View from the Assembly: Brexit stance creating a ‘perfect storm’
- Credit: Archant
The country is divided - not just the ‘Laurel or Yanni’ debate - but by a different ‘Laurel’: ‘another fine mess’ the Laurel and Hardy Conservative Party has ‘got us into’, over Brexit.
The prime minister asking the Conservative Party factions to come up with their solution for post Brexit trade (even though the EU has already said both options are unacceptable) is about as likely to produce a formula to reunite her divided and split cabinet as it would be to ask two ancient alchemists to produce formulas to turn base metal into gold.
We now have to rely on another ancient institution, the House of Lords, for a reality check. The commons should consider positively the 14 defeats their lordships inflicted on the government, from the Customs Union and the European Economic Area; to employment, consumer and environmental rights; to limits on ministerial power to change primary legislation; to Northern Ireland; to providing a meaningful role for parliament at the end of the negotiations. All these major concerns together with other even more complex points raised by the Lords are the detail which the Brexiteers mendaciously pretend do not exist.
Time is rapidly running out: two years on the government has failed to produce clear policies. Our economy cannot be based on ‘it’ll be alright on the night’. Businesses need certainty to invest.
London’s economy and services face a double whammy not just from Brexit dithering but the government’s migration policy too.
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Their scandalous behaviour towards the Windrush Generation, people that have legally lived and worked here for decades, again demonstrates the consequences of the Conservative’s hostility to migrants.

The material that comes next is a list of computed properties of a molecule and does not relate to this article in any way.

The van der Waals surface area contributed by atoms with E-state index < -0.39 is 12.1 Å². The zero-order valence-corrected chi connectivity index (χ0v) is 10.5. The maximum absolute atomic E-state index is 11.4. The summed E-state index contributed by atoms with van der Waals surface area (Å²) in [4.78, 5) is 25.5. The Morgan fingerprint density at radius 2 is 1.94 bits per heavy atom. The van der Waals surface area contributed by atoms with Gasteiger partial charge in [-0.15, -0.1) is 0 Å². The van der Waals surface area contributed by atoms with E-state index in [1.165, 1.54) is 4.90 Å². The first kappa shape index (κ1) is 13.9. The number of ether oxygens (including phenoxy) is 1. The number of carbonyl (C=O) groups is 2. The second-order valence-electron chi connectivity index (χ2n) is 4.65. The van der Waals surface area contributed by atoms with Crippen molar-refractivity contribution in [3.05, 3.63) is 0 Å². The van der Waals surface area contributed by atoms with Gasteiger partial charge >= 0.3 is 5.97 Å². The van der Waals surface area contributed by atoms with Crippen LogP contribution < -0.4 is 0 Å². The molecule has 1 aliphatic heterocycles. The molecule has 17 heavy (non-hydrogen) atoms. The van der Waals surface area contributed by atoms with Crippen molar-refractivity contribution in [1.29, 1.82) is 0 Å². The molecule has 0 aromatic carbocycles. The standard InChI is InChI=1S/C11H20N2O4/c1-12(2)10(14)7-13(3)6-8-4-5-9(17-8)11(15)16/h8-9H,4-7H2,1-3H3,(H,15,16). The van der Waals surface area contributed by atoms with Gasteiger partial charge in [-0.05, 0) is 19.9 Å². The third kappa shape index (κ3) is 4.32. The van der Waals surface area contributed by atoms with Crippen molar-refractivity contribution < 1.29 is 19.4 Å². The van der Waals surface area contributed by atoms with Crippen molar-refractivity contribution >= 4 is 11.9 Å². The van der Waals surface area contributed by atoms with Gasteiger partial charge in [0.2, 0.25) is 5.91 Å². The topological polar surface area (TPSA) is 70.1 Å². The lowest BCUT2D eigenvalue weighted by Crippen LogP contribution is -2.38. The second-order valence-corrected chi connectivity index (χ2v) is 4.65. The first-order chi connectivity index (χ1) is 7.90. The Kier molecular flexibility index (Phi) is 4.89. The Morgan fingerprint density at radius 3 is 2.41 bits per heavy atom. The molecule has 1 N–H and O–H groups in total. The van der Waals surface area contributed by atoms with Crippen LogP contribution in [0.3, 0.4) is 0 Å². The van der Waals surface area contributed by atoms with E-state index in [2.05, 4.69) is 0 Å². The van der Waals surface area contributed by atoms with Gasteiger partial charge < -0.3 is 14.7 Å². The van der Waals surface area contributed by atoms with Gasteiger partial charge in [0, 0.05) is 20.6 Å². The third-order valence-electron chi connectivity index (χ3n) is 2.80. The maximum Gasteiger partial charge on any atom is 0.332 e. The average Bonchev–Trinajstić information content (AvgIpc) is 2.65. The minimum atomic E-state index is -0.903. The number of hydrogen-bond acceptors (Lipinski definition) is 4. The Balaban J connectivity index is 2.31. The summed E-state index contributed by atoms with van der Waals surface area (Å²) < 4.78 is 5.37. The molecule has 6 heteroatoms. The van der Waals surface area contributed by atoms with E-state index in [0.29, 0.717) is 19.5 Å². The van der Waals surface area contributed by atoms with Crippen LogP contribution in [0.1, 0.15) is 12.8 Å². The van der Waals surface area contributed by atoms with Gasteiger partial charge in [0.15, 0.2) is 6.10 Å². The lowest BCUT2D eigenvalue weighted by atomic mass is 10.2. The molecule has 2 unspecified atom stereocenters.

Due to their obsession with their artificial cap on numbers, bearing no relation to the economic needs of London or the country, the government are misleading businesses by claiming they can access talent from non-EU countries not just post Brexit, but even now.
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The cap on non-EU skilled workers reached its limit for the fourth month in a row in March: 6,000 skilled staff were refused visas, including 1,518 doctors. Businesses wanting to bring non-EU workers to the UK for most jobs now have to show salaries of more than £60,000.
A staggering 600,000 London jobs are carried out by EU-born workers, especially in the hospitality, construction and tech sectors, where one in four start-ups were co-founded by EU migrants. However, the Conservative government’s hostility to migrants threatens us with the loss of these existing skilled EU workers even before Brexit, never mind afterwards, as they see the writing on the wall in the expected requirement to register their residency: if the government can treat the long standing Commonwealth Windrush migrants so badly, what can EU nationals expect in the future?
We now have a perfect storm: EU nationals leaving London or not coming, and skilled non-EU workers refused entry, so businesses and services cannot recruit their staff: from IT experts and engineers to doctors and teachers. The government is cutting off London’s nose to spite our face.